The novel also veered into Cory Doctorow territory, where Dakan provided a lot of info-dumps to make sure the reader was on board with all the hacking activity. I'll give Dakan credit, though, since that kind of thing was necessary for the story, but the method of getting those info-dumps across was a little out of place. For good measure, though, he made sure to name-drop Doctorow in the first 25 pages or so. After that, I sort of knew how the rest of the novel would play out.
Geek Mafia: Black Hat Blues
For all that, though, the novel is about on par with Mile Zero in its entertainment value. Neither book measures up to how much fun it was to read Geek Mafia, but honestly, I read the first book seven years ago. I'm not even sure how I would feel about that one if I went back and re-read it today. Regardless, I'd definitely recommend folks read the first book, but as for the two sequels, I don't see them as being necessary.
Each mark knows the members of the crew by different personae. Since each chapter is written from the perspective of a different character, in what is known as "third person limited" i. So when we read "Oliver saw Toni enter the room" we have to stop and think -- OK now, which member of the crew took the pseudonym "Toni" when dealing with Oliver?
Black Hat Blues
As a result, I spent at least two chapters thinking that Oliver has met with one crewmember when he had met with a totally different one. IT just occurred to me: If that's the case, he shouldn't have done it. Aside from that stylistic disagreement, I like everything else about this book.
Maybe closer to a 2. I had very warm feelings about this series, liking the first book a lot in particular. Looking back at my review of the second book, I apparently bleached out my memory of it because I really didn't like it, but hey, the third book is available to me so I'll give it a shot, right? The problems with this book are legion. The first quarter feels like a Cory Doctorow knockoff, the middle half a meandering mess of a cyberpunk mystery, and, while the end does kind of redeem thin Maybe closer to a 2.
The first quarter feels like a Cory Doctorow knockoff, the middle half a meandering mess of a cyberpunk mystery, and, while the end does kind of redeem things a bit, the full result is a hacker novel that provides little to truly get excited over. I feel badly about this, as I just want this to be a lot better than it ends up being. But the unfortunate truth is that the characters barely resemble who they were when they started out and not in a "character growth" way , and this book feels less like a necessary coda and more of an add-on.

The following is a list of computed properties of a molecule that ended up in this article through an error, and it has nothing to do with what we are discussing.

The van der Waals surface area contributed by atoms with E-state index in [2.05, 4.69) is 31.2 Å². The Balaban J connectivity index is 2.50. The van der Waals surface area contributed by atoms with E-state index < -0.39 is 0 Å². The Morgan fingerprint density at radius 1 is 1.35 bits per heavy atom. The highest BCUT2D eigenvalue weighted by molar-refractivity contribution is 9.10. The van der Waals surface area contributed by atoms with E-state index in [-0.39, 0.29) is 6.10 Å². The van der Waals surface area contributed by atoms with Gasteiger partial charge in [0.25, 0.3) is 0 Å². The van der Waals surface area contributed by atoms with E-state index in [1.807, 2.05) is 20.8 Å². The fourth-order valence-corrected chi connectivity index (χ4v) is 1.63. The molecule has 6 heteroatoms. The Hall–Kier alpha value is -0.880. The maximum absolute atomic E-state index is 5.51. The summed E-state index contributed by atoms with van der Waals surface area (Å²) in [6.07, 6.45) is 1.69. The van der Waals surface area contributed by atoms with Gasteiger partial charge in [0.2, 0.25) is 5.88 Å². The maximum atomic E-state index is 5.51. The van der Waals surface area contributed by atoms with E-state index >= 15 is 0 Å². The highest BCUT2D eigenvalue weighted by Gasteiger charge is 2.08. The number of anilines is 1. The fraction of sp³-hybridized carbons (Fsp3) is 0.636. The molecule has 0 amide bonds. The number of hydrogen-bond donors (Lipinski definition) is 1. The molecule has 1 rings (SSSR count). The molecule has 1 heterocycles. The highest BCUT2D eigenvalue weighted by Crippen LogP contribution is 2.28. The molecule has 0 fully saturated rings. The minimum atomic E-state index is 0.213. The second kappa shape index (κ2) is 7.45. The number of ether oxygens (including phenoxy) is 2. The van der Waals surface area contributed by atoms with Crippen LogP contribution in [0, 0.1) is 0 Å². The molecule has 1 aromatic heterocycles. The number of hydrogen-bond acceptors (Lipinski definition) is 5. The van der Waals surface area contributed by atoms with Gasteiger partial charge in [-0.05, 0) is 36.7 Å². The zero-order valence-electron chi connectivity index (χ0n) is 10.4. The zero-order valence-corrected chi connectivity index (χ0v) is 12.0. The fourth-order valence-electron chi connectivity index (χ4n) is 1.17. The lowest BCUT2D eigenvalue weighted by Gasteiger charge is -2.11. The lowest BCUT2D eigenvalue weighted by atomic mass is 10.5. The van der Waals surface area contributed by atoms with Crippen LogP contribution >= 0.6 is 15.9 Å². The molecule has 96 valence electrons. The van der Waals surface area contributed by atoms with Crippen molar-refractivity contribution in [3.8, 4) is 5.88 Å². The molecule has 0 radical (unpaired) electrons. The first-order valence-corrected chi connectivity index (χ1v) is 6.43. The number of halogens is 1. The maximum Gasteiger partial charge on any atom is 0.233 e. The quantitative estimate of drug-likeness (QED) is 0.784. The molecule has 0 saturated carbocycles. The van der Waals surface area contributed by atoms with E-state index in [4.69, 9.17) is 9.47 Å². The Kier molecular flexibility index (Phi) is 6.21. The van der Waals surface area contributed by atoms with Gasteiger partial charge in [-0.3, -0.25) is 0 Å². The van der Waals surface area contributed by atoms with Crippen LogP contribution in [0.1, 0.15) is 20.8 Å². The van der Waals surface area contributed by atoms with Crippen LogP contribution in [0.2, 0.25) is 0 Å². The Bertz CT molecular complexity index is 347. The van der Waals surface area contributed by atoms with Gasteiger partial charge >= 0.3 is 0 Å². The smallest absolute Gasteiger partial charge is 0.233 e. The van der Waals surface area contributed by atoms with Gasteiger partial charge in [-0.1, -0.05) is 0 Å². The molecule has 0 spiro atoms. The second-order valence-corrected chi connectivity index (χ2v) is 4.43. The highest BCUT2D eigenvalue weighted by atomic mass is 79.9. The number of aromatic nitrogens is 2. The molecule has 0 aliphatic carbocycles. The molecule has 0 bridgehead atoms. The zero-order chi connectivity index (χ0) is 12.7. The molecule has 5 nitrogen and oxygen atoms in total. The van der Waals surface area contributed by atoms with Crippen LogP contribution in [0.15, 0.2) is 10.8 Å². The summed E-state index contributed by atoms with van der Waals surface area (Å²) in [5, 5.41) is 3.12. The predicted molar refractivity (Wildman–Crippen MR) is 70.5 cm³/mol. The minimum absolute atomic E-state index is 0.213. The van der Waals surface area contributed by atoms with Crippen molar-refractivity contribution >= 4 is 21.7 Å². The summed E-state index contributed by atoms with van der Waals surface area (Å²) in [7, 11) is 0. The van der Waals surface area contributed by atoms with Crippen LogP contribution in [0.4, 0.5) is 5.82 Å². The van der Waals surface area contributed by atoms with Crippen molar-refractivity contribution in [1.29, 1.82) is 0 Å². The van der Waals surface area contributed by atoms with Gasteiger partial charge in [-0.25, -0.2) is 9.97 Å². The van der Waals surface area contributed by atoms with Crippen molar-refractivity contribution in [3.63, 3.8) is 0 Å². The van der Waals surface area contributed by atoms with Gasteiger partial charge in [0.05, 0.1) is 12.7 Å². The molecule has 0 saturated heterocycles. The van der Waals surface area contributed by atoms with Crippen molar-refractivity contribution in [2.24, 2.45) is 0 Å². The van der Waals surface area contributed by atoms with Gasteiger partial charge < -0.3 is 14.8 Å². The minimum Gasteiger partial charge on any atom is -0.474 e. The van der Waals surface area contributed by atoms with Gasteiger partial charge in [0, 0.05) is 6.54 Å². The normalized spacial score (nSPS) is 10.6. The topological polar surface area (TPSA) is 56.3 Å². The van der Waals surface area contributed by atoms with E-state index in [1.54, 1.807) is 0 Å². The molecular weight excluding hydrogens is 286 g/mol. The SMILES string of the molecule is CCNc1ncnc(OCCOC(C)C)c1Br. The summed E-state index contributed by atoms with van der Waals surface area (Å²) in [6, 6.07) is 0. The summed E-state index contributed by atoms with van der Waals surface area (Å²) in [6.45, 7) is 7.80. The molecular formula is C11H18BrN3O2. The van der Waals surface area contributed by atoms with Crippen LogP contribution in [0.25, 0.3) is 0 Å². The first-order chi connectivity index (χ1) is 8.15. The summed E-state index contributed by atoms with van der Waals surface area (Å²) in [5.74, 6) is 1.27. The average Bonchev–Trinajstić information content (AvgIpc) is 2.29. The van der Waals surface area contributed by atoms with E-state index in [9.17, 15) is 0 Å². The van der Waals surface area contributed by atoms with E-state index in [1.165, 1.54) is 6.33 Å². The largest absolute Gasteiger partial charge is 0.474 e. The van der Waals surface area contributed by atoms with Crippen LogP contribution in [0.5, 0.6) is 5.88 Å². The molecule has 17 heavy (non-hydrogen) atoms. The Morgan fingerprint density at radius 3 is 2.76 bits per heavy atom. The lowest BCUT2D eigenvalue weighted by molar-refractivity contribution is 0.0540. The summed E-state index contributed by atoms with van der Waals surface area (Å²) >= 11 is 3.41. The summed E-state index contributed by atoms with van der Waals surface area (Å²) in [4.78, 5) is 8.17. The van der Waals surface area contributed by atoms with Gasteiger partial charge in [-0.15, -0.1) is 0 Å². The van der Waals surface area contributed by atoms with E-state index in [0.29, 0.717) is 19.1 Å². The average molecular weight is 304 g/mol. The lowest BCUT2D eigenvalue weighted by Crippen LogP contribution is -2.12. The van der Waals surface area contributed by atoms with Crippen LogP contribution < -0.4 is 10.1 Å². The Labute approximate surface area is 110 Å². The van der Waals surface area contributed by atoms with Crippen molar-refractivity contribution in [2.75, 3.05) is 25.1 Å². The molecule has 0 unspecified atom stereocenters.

I still think the first book is pretty great. This book pretty much solidifies, however, the way the rest of the series kind of falls apart. Unfortunate, but there are certainly other books and other series that do this better. Jun 03, Artnoose McMoose rated it liked it. This is the third of the Geek Mafia series, and though the book was left at a point to possibly be continued, I'm not sure if there will be any more in the series. The techie con artists get back to their geek roots and hit up hacker cons in search of new crew members, or at least trusted independent contractors.
The characters are still sort of whatever, and I never have understood the relationship between Paul and Chloe. Still, I found this to be the most exciting of the three books.
It always This is the third of the Geek Mafia series, and though the book was left at a point to possibly be continued, I'm not sure if there will be any more in the series. It always seems like they're going to pull it off, but then more bottoms drop out, and it really isn't until the very very end that you realize what's been going on.
Worth it if you like con stories, but not exactly good literature. If you have read the other Geek Mafia books you know basically what to expect here. Some tech, some political intrigue, and a lot of interlocking pieces.
More tech players than in previous books which was nice for me. My only complaint is the conclusion happens very rapidly. There seemed to be more things going on in the background that we are just supposed to accept as having happened than in If you have read the other Geek Mafia books you know basically what to expect here. Everything Under Daisy Johnson. Lethal White Robert Galbraith. Normal People Sally Rooney. A Gentleman in Moscow Amor Towles.
The Clockmaker's Daughter Kate Morton. The Tattooist of Auschwitz Heather Morris. Friend Request Laura Marshall.
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- Geek Mafia: Black Hat Blues by Rick Dakan;
- Black Hat Blues (Geek Mafia, book 3) by Rick Dakan?
Little Fires Everywhere Celeste Ng. The Husband's Secret Liane Moriarty. The Mars Room Rachel Kushner. The Overstory Richard Powers. The Sellout Paul Beatty. The Handmaid's Tale Margaret Atwood. Nine Perfect Strangers Liane Moriarty.
China Rich Girlfriend Kevin Kwan. Nineteen Eighty-four George Orwell.
Inspired by years of author Rick Dakan's research in the hacker community, Geek Mafia: Black Hat Blues , opens a new, self-contained chapter in the techno-thriller series. Black Hat Blues gives new meaning to the term 'hacker con'--you won't want to put it down. His words ring with honest research.
Geek Mafia: Black Hat Blues - Rick Dakan - Google Книги
Rick Dakan lives, writes, and plays in Sarasota, Florida, his home and native town. Prior to writing the Geek Mafia book series, he scratched out a rewarding if poor living writing role-playing game books for numerous product lines, including: He went on to become the initial lead designer of the best-selling online game, City of Heroes and has since written three novels, with more on the way.
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